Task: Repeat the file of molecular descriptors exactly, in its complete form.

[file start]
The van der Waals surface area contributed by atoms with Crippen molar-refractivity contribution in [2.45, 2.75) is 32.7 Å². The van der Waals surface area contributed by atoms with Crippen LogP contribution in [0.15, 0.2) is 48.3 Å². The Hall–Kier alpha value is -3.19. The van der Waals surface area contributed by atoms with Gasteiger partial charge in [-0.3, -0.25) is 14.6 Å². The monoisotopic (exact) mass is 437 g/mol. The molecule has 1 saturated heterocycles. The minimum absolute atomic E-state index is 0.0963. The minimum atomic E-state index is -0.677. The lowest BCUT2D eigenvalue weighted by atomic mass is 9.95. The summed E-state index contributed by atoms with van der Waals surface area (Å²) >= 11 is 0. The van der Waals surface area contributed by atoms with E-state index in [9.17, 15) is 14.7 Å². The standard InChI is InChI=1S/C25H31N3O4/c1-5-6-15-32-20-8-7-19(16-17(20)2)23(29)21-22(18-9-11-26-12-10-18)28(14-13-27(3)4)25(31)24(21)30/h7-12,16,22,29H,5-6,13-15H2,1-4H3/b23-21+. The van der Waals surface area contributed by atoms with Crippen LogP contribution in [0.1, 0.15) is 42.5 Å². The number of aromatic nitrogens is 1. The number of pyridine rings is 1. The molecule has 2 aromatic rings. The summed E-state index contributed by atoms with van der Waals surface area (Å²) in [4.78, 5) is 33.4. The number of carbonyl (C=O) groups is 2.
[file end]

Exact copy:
The van der Waals surface area contributed by atoms with Crippen molar-refractivity contribution in [2.45, 2.75) is 32.7 Å². The van der Waals surface area contributed by atoms with Crippen LogP contribution in [0.15, 0.2) is 48.3 Å². The Hall–Kier alpha value is -3.19. The van der Waals surface area contributed by atoms with Gasteiger partial charge in [-0.3, -0.25) is 14.6 Å². The monoisotopic (exact) mass is 437 g/mol. The molecule has 1 saturated heterocycles. The minimum absolute atomic E-state index is 0.0963. The minimum atomic E-state index is -0.677. The lowest BCUT2D eigenvalue weighted by atomic mass is 9.95. The summed E-state index contributed by atoms with van der Waals surface area (Å²) >= 11 is 0. The van der Waals surface area contributed by atoms with E-state index in [9.17, 15) is 14.7 Å². The standard InChI is InChI=1S/C25H31N3O4/c1-5-6-15-32-20-8-7-19(16-17(20)2)23(29)21-22(18-9-11-26-12-10-18)28(14-13-27(3)4)25(31)24(21)30/h7-12,16,22,29H,5-6,13-15H2,1-4H3/b23-21+. The van der Waals surface area contributed by atoms with Crippen LogP contribution in [0.1, 0.15) is 42.5 Å². The number of aromatic nitrogens is 1. The number of pyridine rings is 1. The molecule has 2 aromatic rings. The summed E-state index contributed by atoms with van der Waals surface area (Å²) in [4.78, 5) is 33.4. The number of carbonyl (C=O) groups is 2.